MORGANTOWN, W.Va. — Two West Virginia University professors are releasing a book exploring the geologic makeup of the Mountain State.

Titled “Roadside Geology of West Virginia,” the book will delve deep into West Virginia geological history, going as far back as 250 million years. Written by WVU Professors Joe Lebold and Christopher Wilkinson, the book has been in the works for 4 years.

“We conceived of the idea in the fall of 2013,” said Wilkinson. “We got a contract from the publisher in February of 2014, and the book came into our hands this past September 2018.”

In a contrast of specialties, Lebold teaches geology at WVU — leading to a unique partnership. Wilkinson is a professor emeritus at WVU’s School of Music. Despite their different backgrounds, the idea of a book started with a common interest in geology and it eventually led to discussions during office hours held by Lebold regarding geology. Then, Wilkinson noticed something interesting that led to an idea.

“I saw on his bookshelf a number of the volumes in this series, learned from him that the Mountain State was not included,” he said. “And after thinking about this, realized that if we collaborated we could produce meant for the general public.”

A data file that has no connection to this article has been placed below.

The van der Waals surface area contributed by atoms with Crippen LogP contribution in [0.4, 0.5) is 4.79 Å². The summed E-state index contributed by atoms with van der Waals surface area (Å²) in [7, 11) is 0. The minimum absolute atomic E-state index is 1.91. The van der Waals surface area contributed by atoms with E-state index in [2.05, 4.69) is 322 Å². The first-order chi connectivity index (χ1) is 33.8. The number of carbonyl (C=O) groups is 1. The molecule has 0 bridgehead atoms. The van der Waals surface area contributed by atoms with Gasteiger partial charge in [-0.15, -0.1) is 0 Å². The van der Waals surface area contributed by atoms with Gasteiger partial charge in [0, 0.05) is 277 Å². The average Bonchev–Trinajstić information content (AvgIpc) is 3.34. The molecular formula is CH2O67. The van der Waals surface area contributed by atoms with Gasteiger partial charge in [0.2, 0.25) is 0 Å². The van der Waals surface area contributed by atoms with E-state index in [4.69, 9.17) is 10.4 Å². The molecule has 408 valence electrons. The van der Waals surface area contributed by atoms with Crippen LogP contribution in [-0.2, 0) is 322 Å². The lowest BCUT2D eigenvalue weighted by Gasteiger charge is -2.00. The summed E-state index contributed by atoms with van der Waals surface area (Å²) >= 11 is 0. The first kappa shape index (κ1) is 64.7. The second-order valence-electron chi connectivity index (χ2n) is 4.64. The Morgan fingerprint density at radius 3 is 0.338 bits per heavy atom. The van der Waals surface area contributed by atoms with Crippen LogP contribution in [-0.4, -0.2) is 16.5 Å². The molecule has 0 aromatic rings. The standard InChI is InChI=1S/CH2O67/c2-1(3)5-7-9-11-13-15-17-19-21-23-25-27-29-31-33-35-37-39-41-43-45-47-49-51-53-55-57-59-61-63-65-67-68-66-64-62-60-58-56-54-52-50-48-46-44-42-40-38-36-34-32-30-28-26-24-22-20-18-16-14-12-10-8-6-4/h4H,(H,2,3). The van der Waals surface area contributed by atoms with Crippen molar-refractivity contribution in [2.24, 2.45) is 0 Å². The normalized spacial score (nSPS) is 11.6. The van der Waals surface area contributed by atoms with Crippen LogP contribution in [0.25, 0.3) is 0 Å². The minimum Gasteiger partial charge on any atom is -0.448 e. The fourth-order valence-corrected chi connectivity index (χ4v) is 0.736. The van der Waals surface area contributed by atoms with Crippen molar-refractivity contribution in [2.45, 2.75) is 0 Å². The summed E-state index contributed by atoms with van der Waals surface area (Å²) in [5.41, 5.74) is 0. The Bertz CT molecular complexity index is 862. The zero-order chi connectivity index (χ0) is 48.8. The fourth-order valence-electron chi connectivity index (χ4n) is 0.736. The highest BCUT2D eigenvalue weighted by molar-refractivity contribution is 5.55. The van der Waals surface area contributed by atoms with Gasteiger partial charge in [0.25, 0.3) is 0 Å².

There were multiple goals for both Lebold and Wilkinson when writing “Roadside Geology of West Virginia.” Aside from writing a book where essentially anyone could pick it up and understand it, there was also a goal to provide as much detail to the geological history of the state as possible. This includes many major highways across the state and even lesser known routes in some of the more remote parts of West Virginia.

“You know we sort of looked at a map and wanted to make sure we captured the variety in West Virginia,” said Lebold. “So we sort of planned out these series of routes where we started on the outside, so we kind of did a periphery of the state and worked our way in.”

Despite their abilities to go extremely deep into the Mountain State’s geological history, there were not as many surprises as they were expecting, with most of the rock being generally the same. Even though there was a lack of variety, there was still a lot to tell about the area and its past.

“There’s wasn’t a huge amount of variety, but definitely when those rocks are smushed about 250 million years ago, that really gave us the opportunity to talk about some very different things along the roadside,” said Lebold.

The book was published by Mountain Press Publishing Company and is available on Amazon.

Story by Joe Nelson